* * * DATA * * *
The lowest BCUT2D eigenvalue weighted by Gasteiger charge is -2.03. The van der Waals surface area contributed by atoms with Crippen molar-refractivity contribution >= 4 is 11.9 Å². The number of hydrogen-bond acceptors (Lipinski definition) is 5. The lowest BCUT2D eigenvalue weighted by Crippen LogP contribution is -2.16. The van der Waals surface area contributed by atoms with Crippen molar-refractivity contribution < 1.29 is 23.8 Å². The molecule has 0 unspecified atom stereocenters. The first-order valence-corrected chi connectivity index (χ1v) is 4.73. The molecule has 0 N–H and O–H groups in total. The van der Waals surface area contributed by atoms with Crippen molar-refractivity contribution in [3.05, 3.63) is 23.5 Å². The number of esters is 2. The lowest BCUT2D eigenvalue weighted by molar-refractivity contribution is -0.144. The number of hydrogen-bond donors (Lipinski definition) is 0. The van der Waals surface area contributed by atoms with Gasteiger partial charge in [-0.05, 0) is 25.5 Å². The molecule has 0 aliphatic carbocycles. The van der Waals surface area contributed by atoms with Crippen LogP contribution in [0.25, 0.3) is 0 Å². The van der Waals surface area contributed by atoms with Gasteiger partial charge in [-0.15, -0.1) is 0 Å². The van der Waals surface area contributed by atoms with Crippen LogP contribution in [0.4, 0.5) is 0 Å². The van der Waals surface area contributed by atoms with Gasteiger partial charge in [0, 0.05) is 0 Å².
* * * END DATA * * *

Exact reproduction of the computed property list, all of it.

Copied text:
The lowest BCUT2D eigenvalue weighted by Gasteiger charge is -2.03. The van der Waals surface area contributed by atoms with Crippen molar-refractivity contribution >= 4 is 11.9 Å². The number of hydrogen-bond acceptors (Lipinski definition) is 5. The lowest BCUT2D eigenvalue weighted by Crippen LogP contribution is -2.16. The van der Waals surface area contributed by atoms with Crippen molar-refractivity contribution < 1.29 is 23.8 Å². The molecule has 0 unspecified atom stereocenters. The first-order valence-corrected chi connectivity index (χ1v) is 4.73. The molecule has 0 N–H and O–H groups in total. The van der Waals surface area contributed by atoms with Crippen molar-refractivity contribution in [3.05, 3.63) is 23.5 Å². The number of esters is 2. The lowest BCUT2D eigenvalue weighted by molar-refractivity contribution is -0.144. The number of hydrogen-bond donors (Lipinski definition) is 0. The van der Waals surface area contributed by atoms with Gasteiger partial charge in [-0.05, 0) is 25.5 Å². The molecule has 0 aliphatic carbocycles. The van der Waals surface area contributed by atoms with Crippen LogP contribution in [0.25, 0.3) is 0 Å². The van der Waals surface area contributed by atoms with Gasteiger partial charge in [-0.15, -0.1) is 0 Å². The van der Waals surface area contributed by atoms with Crippen LogP contribution in [0.4, 0.5) is 0 Å². The van der Waals surface area contributed by atoms with Gasteiger partial charge in [0, 0.05) is 0 Å².